6th Cir. Holds No Article III Standing for Mere Confusion

Ward v. Nat’l Patient Account Servs. Sols., No. 20-5902, 2021 U.S. App. LEXIS 24369 (6th Cir. Aug. 16, 2021)

A healthcare provider hired a debt servicer (“defendant”) to collect an outstanding balance  from a consumer. The defendant allegedly left several voice messages while attempting to collect the debt.

The consumer filed suit alleging the defendant violated the FDCPA because it did not accurately identify itself in its voicemails, and that this caused confusion resulting the consumer sending a cease and desist letter to the wrong entity.

Specifically, the consumer claimed that the defendant violated § 1692d(6) of the FDCPA, which provides that a “debt collector may not engage in any conduct the natural consequence of which is to harass, oppress, or abuse any person in connection with the collection of a debt[,]” including the “placement of telephone calls without meaningful disclosure of the caller’s identity.”

The consumer also claimed that the defendant violated § 1692e(14), which provides that a “debt collector may not use any false, deceptive, or misleading representation or means in connection with the collection of any debt[,]” including “us[ing] any business, company, or organization name other than the true name of the debt collector’s business, company, or organization.”

The defendant moved for summary judgment arguing that it did not meet the definition of a debt collector under the FDCPA, and the trial court granted the motion. The consumer appealed.

On appeal, the defendant argued that the consumer lacked Article III standing. Although the defendant did not raise this issue with the trial court, the Sixth Circuit observed that it has an independent obligation to determine its jurisdiction to hear an appeal.

The issue was whether the plaintiff suffered an injury in fact and, specifically, whether it was “concrete.” The consumer claimed that he suffered a concrete injury for two reasons. First, he argued that the violation of his procedural rights under the FDCPA established a concrete injury. Second, he claimed that the confusion caused by the phone calls and expense of the counsel that he retained demonstrated that he suffered a concrete injury.

The consumer argued that the FDCPA created an enforceable right to know who is calling about a debt because the defendant’s failure to correctly provide its full legal name concretely harmed him. The consumer further argued that this harm is closely related to the invasion of privacy harm that most states recognize.

Relying on the U.S. Supreme Court’s recent decision TransUnion LLC v. Ramirez, The Sixth Circuit rejected the consumer’s argument because the defendant’s alleged failure to disclose its full legal name did not resemble a traditional harm “regarded as providing a basis for a lawsuit,” as required to establish a concrete injury.

The Sixth Circuit acknowledged that most states recognize actions to enforce the right of privacy, including “the tort of intrusion upon one’s right to seclusion.” However, the Court noted that not receiving full and complete information about the name of a defendant does not closely resemble the tort of intrusion upon seclusion because this common law tort typically requires proof that the defendant “intentionally intrude[d], physically or otherwise, upon the solitude or seclusion of another or his privacy affairs or concerns.”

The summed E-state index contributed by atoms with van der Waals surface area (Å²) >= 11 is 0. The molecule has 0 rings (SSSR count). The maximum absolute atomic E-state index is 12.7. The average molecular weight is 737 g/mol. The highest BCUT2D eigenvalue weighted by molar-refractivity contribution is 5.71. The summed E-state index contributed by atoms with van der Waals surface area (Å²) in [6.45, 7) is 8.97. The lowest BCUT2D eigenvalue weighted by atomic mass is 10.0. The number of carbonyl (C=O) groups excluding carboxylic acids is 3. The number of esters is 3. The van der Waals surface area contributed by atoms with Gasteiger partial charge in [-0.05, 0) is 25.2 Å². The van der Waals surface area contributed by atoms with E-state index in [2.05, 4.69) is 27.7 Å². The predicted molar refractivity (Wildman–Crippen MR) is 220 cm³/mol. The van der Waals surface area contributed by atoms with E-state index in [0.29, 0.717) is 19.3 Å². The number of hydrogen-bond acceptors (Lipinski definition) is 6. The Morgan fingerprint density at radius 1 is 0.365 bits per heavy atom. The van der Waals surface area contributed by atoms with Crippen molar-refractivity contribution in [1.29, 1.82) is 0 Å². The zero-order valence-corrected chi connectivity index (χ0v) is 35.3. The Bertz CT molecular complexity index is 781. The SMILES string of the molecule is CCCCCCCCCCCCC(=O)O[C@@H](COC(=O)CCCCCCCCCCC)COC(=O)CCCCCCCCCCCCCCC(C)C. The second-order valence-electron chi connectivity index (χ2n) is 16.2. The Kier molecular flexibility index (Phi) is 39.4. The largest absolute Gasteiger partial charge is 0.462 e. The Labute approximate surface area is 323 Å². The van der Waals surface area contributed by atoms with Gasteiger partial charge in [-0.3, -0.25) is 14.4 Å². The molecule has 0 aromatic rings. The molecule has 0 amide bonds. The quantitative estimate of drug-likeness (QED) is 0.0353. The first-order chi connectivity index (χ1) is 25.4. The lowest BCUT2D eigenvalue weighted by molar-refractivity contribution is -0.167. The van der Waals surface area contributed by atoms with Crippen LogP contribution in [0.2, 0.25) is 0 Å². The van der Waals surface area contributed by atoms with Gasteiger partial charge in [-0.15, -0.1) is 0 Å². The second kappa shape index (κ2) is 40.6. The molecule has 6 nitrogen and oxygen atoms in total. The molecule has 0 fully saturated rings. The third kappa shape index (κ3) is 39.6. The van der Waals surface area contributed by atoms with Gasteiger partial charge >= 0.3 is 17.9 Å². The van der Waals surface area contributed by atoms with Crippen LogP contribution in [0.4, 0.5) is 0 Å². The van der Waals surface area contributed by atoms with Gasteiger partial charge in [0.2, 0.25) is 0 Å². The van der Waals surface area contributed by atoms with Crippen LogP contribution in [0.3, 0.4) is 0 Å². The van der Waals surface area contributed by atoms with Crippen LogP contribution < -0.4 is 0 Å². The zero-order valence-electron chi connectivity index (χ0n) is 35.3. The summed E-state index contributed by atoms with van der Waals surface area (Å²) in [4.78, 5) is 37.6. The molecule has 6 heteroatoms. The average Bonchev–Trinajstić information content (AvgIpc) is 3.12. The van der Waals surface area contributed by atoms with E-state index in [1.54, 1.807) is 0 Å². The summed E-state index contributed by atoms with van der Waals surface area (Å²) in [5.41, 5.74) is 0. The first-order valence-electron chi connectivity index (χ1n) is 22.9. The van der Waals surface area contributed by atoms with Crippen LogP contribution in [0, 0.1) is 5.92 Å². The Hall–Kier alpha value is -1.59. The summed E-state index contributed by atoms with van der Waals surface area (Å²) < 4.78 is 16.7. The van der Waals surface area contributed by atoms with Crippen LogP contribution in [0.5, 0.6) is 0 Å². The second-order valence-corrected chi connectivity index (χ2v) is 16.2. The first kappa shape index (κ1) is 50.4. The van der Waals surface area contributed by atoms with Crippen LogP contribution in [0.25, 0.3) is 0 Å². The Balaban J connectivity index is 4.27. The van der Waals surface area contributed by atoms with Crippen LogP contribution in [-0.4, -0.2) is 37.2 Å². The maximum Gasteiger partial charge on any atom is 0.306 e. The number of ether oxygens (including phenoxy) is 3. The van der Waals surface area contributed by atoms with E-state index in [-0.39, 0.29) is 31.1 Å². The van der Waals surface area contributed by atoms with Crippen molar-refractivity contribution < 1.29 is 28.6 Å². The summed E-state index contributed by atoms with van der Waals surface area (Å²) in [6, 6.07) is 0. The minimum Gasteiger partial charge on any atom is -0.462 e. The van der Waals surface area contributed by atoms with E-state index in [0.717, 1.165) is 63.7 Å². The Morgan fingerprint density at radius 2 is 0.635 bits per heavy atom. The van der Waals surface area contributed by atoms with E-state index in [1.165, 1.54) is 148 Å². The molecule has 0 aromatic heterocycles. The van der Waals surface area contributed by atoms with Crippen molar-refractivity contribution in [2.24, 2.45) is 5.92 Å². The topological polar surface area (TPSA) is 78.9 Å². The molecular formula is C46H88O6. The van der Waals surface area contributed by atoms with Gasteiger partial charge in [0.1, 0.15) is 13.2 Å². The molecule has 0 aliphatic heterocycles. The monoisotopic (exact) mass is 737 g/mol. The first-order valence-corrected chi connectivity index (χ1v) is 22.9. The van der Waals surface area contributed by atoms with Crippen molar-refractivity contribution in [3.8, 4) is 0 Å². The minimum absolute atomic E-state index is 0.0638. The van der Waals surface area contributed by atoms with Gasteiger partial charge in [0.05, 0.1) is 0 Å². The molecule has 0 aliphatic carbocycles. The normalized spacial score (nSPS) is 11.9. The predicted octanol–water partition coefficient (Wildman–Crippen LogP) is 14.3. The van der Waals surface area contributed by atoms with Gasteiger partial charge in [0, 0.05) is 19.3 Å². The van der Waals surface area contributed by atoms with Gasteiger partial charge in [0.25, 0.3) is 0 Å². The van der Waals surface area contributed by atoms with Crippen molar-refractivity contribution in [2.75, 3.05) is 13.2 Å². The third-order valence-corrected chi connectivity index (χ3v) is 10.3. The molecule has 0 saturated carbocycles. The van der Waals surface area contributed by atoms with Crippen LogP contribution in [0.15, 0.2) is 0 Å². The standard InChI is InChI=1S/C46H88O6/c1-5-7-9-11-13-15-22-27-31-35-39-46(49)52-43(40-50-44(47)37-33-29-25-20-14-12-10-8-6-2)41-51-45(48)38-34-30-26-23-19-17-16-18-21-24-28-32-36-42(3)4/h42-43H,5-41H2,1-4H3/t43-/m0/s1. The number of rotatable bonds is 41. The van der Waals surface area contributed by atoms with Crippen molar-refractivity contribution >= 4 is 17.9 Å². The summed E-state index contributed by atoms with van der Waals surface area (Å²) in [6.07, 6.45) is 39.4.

The consumer’s alleged harm did not impact his privacy.  Instead, it merely confused him. The defendant did not share his private information with a third party or publicize his private information. Thus, the Sixth Circuit found that the consumer’s claimed harm did “not bear a close relationship to traditional harms” and the consumer could not establish standing based solely upon the alleged statutory violations. The Court vacated the trial court’s order granting summary judgment and remanded the case to be dismissed without prejudice for lack of subject matter jurisdiction.

7th Cir. Finds Plaintiff Sufficiently Alleged Agency Relationship in TCPA Suit

Bilek v. Fed. Ins. Co., No. 20-2504, 2021 U.S. App. LEXIS 23655 (7th Cir. Aug. 10, 2021)

The U.S. Court of Appeals for the Seventh Circuit recently reversed the dismissal of a plaintiff’s complaint alleging supposed violations of the federal Telephone Consumer Protection Act (TCPA) and the Illinois Automatic Telephone Dialing Act (IATDA), concluding that the plaintiff alleged enough of an agency relationship between the defendants and the entities that placed the subject calls for the complaint to move forward.

The plaintiff received unauthorized robocalls concerning health insurance that allegedly violated the TCPA, 47 U.S.C. § 227, and IATDA, 815 ILCS 305/30(a)(b). The plaintiff sued on a vicarious liability theory, claiming that an insurer contracted with a marketer to sell its insurance. The marketer then hired lead generators to effectuate telemarketing, and the lead generators made the unauthorized robocalls that formed the basis of the plaintiff’s claims. The plaintiff cited three agency theories: actual authority, apparent authority, and ratification.